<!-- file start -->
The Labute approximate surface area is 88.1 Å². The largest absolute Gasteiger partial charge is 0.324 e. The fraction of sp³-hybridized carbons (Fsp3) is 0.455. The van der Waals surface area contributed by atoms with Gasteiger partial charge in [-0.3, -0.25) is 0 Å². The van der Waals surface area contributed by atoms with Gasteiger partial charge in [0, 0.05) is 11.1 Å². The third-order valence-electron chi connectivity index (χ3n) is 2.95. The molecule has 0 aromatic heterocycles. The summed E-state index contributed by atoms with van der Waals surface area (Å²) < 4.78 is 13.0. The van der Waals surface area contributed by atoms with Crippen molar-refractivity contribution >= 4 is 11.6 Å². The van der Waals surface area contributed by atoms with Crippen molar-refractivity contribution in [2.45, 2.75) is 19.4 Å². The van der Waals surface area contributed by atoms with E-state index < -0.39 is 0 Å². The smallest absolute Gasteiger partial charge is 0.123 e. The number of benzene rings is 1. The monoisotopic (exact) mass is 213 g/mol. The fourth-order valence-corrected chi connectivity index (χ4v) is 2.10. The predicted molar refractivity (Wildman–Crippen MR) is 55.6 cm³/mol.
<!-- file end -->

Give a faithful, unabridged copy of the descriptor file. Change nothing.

The Labute approximate surface area is 88.1 Å². The largest absolute Gasteiger partial charge is 0.324 e. The fraction of sp³-hybridized carbons (Fsp3) is 0.455. The van der Waals surface area contributed by atoms with Gasteiger partial charge in [-0.3, -0.25) is 0 Å². The van der Waals surface area contributed by atoms with Gasteiger partial charge in [0, 0.05) is 11.1 Å². The third-order valence-electron chi connectivity index (χ3n) is 2.95. The molecule has 0 aromatic heterocycles. The summed E-state index contributed by atoms with van der Waals surface area (Å²) < 4.78 is 13.0. The van der Waals surface area contributed by atoms with Crippen molar-refractivity contribution >= 4 is 11.6 Å². The van der Waals surface area contributed by atoms with Crippen molar-refractivity contribution in [2.45, 2.75) is 19.4 Å². The van der Waals surface area contributed by atoms with E-state index < -0.39 is 0 Å². The smallest absolute Gasteiger partial charge is 0.123 e. The number of benzene rings is 1. The monoisotopic (exact) mass is 213 g/mol. The fourth-order valence-corrected chi connectivity index (χ4v) is 2.10. The predicted molar refractivity (Wildman–Crippen MR) is 55.6 cm³/mol.